The government and the Ministry of Children and Youth Protection Services: should seriously review the "FindLaw" in order to protect abuses, torture, and deaths of children under government and private institutions care and custody.
Serenity's Law proposal aimed at protecting children is put on ice
Canadian Government, Ministry of Children and Youth Protection Services, Police Forces across the Nation, Judicial System, and Private Societies “IN THE BEST INTEREST OF CANADIAN CHILDREN” STOPS DOMESTIC TERRORISM! The criminal policies from the government and the threats, attacks, and deaths of children under the care and custody of the societies groups of thugs targeting defenseless children from poor families are causing a human tragedy across the country.
A private member’s bill tabled in the Legislative Assembly house Monday would have required adults to report to police any child who needs intervention, under the threat of six months in jail or a $10,000 fine.
Progressive Conservative MLA for Calgary-West Mike Ellis called his bill Serenity’s Law.
Private member’s bills make it into the assembly once a week, on a rotation according to party. Ellis’ turn is more than a year away, so on Monday during question period, he called on the government to ask for unanimous consent to stay one more day in the house and pass legislation that can “start saving children’s lives immediately.”
Premier Rachel Notley said while the idea was “exactly the kind of practical solution that could help close some of the gaps and loopholes” in the child intervention system, she expects that kind of proposal to come from the all-party panel announced last week.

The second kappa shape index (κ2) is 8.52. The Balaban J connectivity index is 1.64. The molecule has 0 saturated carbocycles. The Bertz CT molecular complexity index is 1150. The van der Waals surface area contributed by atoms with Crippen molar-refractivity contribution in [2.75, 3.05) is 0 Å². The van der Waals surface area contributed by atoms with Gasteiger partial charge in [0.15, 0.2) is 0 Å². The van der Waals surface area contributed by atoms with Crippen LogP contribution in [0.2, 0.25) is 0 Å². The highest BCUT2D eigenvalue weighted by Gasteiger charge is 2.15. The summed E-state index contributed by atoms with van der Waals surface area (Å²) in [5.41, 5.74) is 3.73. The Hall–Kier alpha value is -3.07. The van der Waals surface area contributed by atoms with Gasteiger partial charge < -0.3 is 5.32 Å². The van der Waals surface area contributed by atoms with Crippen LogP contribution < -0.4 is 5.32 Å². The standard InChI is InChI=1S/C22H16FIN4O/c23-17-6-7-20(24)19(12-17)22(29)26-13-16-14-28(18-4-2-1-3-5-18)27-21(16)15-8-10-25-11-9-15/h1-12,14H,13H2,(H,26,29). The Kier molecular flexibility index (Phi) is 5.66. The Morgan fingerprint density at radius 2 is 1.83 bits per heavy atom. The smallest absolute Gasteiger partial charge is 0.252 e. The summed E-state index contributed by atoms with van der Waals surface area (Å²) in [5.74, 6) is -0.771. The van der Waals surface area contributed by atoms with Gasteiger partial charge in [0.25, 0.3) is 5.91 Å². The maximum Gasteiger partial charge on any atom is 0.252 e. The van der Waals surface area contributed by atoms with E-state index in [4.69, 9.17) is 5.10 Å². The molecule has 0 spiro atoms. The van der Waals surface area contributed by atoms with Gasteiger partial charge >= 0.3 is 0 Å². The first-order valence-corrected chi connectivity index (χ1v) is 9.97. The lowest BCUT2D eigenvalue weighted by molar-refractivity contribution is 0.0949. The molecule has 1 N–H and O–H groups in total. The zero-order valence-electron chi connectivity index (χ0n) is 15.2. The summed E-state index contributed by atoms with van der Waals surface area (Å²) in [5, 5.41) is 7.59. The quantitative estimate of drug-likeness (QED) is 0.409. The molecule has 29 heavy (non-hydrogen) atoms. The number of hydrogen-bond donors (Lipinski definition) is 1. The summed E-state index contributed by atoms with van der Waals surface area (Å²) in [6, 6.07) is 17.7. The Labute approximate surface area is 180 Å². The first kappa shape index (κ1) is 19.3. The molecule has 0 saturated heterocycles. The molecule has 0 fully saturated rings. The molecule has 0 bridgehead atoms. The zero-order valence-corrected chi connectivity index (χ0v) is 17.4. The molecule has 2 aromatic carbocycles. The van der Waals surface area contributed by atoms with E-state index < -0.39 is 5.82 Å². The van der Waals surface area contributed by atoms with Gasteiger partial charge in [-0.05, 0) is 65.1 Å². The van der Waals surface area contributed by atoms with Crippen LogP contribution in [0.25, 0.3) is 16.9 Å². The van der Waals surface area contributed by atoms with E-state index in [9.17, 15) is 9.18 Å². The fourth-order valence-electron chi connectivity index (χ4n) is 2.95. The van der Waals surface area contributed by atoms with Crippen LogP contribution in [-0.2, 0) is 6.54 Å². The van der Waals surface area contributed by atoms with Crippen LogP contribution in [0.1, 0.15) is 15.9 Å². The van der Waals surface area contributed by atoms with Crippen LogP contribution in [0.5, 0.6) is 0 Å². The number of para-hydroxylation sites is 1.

In response, Ellis called on Notley to stop the house going into recess until the bill is passed.
“I cannot go home for Christmas knowing that more Serenitys are out there being victimized while we wait for a panel to start its work,” he said.
Notley said the rules of democracy can’t be thrown out of the window to ram a bill through the house in a single day at short notice, particularly when Ellis’ party had 44 years to overhaul the broken child intervention system.
Ellis said Monday afternoon that it was insulting to hear his bill, which he called a “common-sense amendment”, cast as political point scoring.
It proposed a simple amendment to Alberta’s Child, Youth and Family Enhancement Act, which already requires adults to inform “a director” if a child is in danger. The fine stands at $2,000.
Ellis’ bill would have made it law to inform police and increase the maximum fine for not doing so to $10,000. This, he said, would avoid cases where adults know a child in care needs help, but do nothing.
“As an adult, I think we’re not only morally obligated to help — I think there’s a legal obligation,” he said. “This would have been a minor change (with) a strong impact.”
In an email, human services press secretary Aaron Manton said the public already has a strong moral and legal imperative to report suspected or witnessed abuse to child intervention staff. He said pushing that responsibility to police would load them with additional calls, delaying response times and efficiency.
“We want to work to spread awareness and information, so that people know and understand the signs of abuse, and know who to report their concerns to so they can be addressed quickly and effectively,” he wrote.
MY HONOUR’S: THESE ARE COURTS OF JUSTICE! OR THESE ARE COURTS OF HUMAN SACRIFICE?